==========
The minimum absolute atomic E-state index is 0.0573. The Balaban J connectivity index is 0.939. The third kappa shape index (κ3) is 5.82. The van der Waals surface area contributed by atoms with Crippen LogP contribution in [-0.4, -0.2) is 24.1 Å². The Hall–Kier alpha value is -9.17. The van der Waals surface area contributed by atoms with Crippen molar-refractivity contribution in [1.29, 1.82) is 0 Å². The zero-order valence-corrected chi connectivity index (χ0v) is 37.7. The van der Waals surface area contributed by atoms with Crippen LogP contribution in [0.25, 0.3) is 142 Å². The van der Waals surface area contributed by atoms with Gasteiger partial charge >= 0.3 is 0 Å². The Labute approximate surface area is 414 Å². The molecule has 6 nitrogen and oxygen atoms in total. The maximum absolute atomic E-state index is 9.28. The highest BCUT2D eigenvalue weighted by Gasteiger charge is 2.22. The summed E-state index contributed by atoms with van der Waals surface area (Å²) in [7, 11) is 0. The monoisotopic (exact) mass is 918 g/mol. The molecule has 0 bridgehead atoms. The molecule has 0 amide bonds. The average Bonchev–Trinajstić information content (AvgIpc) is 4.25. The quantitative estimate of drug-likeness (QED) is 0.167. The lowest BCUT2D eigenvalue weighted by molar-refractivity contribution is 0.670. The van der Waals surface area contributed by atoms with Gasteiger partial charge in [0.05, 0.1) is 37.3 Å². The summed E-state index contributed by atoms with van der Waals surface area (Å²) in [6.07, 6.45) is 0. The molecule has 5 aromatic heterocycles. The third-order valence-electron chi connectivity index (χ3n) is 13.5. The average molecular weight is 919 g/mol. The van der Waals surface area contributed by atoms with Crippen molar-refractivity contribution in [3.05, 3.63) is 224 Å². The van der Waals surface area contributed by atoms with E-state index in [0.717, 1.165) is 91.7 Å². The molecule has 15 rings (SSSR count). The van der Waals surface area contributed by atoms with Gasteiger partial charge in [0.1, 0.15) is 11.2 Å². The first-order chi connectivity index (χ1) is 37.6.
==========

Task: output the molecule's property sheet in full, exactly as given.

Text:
The minimum absolute atomic E-state index is 0.0573. The Balaban J connectivity index is 0.939. The third kappa shape index (κ3) is 5.82. The van der Waals surface area contributed by atoms with Crippen LogP contribution in [-0.4, -0.2) is 24.1 Å². The Hall–Kier alpha value is -9.17. The van der Waals surface area contributed by atoms with Crippen molar-refractivity contribution in [1.29, 1.82) is 0 Å². The zero-order valence-corrected chi connectivity index (χ0v) is 37.7. The van der Waals surface area contributed by atoms with Crippen LogP contribution in [0.25, 0.3) is 142 Å². The van der Waals surface area contributed by atoms with Gasteiger partial charge >= 0.3 is 0 Å². The Labute approximate surface area is 414 Å². The molecule has 6 nitrogen and oxygen atoms in total. The maximum absolute atomic E-state index is 9.28. The highest BCUT2D eigenvalue weighted by Gasteiger charge is 2.22. The summed E-state index contributed by atoms with van der Waals surface area (Å²) in [7, 11) is 0. The monoisotopic (exact) mass is 918 g/mol. The molecule has 0 bridgehead atoms. The molecule has 0 amide bonds. The average Bonchev–Trinajstić information content (AvgIpc) is 4.25. The quantitative estimate of drug-likeness (QED) is 0.167. The lowest BCUT2D eigenvalue weighted by molar-refractivity contribution is 0.670. The van der Waals surface area contributed by atoms with Gasteiger partial charge in [0.05, 0.1) is 37.3 Å². The summed E-state index contributed by atoms with van der Waals surface area (Å²) in [6.07, 6.45) is 0. The molecule has 5 aromatic heterocycles. The third-order valence-electron chi connectivity index (χ3n) is 13.5. The average molecular weight is 919 g/mol. The van der Waals surface area contributed by atoms with Crippen molar-refractivity contribution in [3.05, 3.63) is 224 Å². The van der Waals surface area contributed by atoms with E-state index in [0.717, 1.165) is 91.7 Å². The molecule has 15 rings (SSSR count). The van der Waals surface area contributed by atoms with Gasteiger partial charge in [0.1, 0.15) is 11.2 Å². The first-order chi connectivity index (χ1) is 37.6.